Short Term Missions: What I learned

willing-to-go

Churches all over the states are gearing up for short term mission trips both abroad and at home. 2017 may be your year to go. Does the thought of going on such a trip excite you or scare you? If you have never been abroad may I suggest you start with a short term mission trip on your own turf.

My friend Diane, who now lives in New Zealand, went as a missionary to Nepal for eight years, definitely not a short term assignment. Though I admired her for her obedience and dedication I have never desired to become a full time missionary in the traditional sense. She worked high up in the mountains of Nepal as a midwife come missionary and fell in love with the people of that country.

We are not all called to full time missionary work abroad but we are all called to “Go into all the world and preach the good news.” (Mark 16:15 NIV).  These days we have the opportunity to go on short term missionary trips at home or abroad. I have been on two short term missions abroad. First to Guatemala and the second to Haiti and this is what I learned from them.

A Privilege : It is an honor and a privilege to take the good news of God’s love to others whether abroad or in our home country.

Be Humble: Just because we have the good news does not make us superior, we were once in need of hearing about the saving grace of Jesus. We are redeemed not superior so get rid of the pride of thinking yourself better than the people you are ministering to.

Die to Self: You will be going as a team, there will be no place for elevated egos.  Listen to the leader of the group and follow his/her instructions. If you have a problem with a member of the team sort it out BEFORE you go otherwise it will become a problem during the trip. Strife and division among team members will be felt by the people of your host country.

Just Swallow: Depending on the country you go to you may be offered strange looking and/or smelling foods. Smile and swallow the food, don’t offend your host. Now if you are allergic to certain foods or have a medical condition preventing you or you just can’t bring yourself to eat it politely turn down their offer and DO NOT show any form of disgust on your face. They are giving to you out of their need not their surplus.

Photo Credit: Melissa Allison

Photo Credit: Melissa Allison

Servant Heart: You are not there to be waited on but rather to serve, this is NOT a vacation. You may get a day at the end of the mission trip to unwind but until then serve, serve, serve.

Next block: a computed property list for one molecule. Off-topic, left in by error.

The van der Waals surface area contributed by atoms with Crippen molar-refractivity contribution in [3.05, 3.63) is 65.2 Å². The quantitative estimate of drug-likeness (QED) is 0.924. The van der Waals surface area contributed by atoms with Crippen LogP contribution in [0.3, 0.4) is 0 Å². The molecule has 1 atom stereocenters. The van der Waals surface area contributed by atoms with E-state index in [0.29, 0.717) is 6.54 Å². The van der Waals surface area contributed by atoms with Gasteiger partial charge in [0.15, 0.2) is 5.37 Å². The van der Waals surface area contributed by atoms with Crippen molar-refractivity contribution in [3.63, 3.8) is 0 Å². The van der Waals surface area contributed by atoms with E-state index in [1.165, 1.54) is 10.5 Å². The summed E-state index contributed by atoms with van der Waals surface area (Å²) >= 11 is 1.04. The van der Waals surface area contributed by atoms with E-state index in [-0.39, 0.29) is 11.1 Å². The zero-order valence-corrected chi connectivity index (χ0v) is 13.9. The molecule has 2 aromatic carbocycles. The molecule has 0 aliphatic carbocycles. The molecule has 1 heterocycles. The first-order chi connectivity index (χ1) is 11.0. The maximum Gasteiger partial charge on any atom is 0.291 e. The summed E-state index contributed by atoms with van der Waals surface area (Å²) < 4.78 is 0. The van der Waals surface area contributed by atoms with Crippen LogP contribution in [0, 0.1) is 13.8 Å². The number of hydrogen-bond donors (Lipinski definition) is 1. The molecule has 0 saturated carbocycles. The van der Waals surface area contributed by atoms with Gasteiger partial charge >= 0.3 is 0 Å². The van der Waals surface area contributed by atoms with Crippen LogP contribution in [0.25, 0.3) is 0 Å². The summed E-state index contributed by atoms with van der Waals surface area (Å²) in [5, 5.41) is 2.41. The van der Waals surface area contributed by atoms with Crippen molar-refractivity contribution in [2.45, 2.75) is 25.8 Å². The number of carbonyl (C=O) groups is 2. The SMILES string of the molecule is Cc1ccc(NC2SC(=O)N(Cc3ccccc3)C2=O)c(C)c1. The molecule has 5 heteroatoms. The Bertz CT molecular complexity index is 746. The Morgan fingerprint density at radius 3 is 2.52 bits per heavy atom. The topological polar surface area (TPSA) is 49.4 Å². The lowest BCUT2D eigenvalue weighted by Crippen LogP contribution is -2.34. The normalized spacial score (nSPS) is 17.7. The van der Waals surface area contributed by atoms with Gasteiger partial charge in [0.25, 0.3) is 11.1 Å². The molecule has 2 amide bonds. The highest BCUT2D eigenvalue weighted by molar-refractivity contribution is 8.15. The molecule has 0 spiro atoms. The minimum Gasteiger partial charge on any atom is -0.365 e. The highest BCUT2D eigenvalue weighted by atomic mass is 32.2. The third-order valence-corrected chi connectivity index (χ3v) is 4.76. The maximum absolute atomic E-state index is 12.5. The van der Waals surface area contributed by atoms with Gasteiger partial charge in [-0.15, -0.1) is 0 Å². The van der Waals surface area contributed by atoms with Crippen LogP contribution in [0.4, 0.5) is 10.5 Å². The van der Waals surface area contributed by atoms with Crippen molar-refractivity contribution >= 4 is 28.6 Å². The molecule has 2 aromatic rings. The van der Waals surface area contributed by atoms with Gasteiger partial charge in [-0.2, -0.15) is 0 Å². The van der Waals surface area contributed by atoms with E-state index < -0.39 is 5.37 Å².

Pick up Your Stuff: Whether you are staying in a cheap hotel, a hostel, a camp site, or in homes clean up your mess, leave the bathrooms and bedrooms clean. You may go out daily to minister but remember others are watching how you conduct yourself and you are ministering to them by your actions.

Grateful Attitude: Learn how to say “Thank You” in the language of the country you are visiting. You may not have the pronunciation correct but it will bless the people of the country that you tried.

Chill Out: Learn to laugh with the people not at the people. Sure they will do things different to you but remember you are the foreigner not them. You are strange to them, the way you dress, look and talk may cause a giggle or two from the kids…laugh with them.

Love & Prayer: Ask the Lord to give you love for the people before you go. Pray for them daily whether this is your first or fiftieth mission trip. Love is universal, it doesn’t need words. Love well and pray daily.

Sleep: Sounds obvious advice but make sure you get enough sleep. Set a reasonable cut off time to end conversations with your roommate and not stay up into the small hours talking about the days activities. My Guatemala trip roommate Camille, and I talked and laughed so much we had difficulty getting up in the mornings and were often late running into group devotions.

Dry Well: Planning, preparing and fundraising for the trip takes up a lot of time and effort. In the busyness don’t neglect to nurture yourself in the Lord, all you get from a dry well is an empty bucket. Drink and refresh daily from His living water so that out of you will flow God’s love to the people.

Photography: Take loads of photos of the group and the scenery, but always ask permission before taking a photo of someone in the host country, not everyone wants to be photographed. Respect their answer no matter how cute a photo you think it would make on Facebook or other social media. Be wise what you post on social media, that photo of the cute little boy or girl may go further than your friends and end up in a child sex trafficking circle. You are there to do good to the people, not put their child in potential harms way.

I hope you will consider a short term mission trip this year. The people you minister to will be blessed and so will you.

Where have you been or where would you like to go on a short term mission trip? Share in the comment box.

Until next week

Helena

Looking to Jesus. Living in His Radiance

 

 

 

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6 thoughts on “Short Term Missions: What I learned

  1. Oh what great, practical advice Helena! These are things that sound like a truly seasoned missionary. So helpful to those considering serving in this way!

    Like

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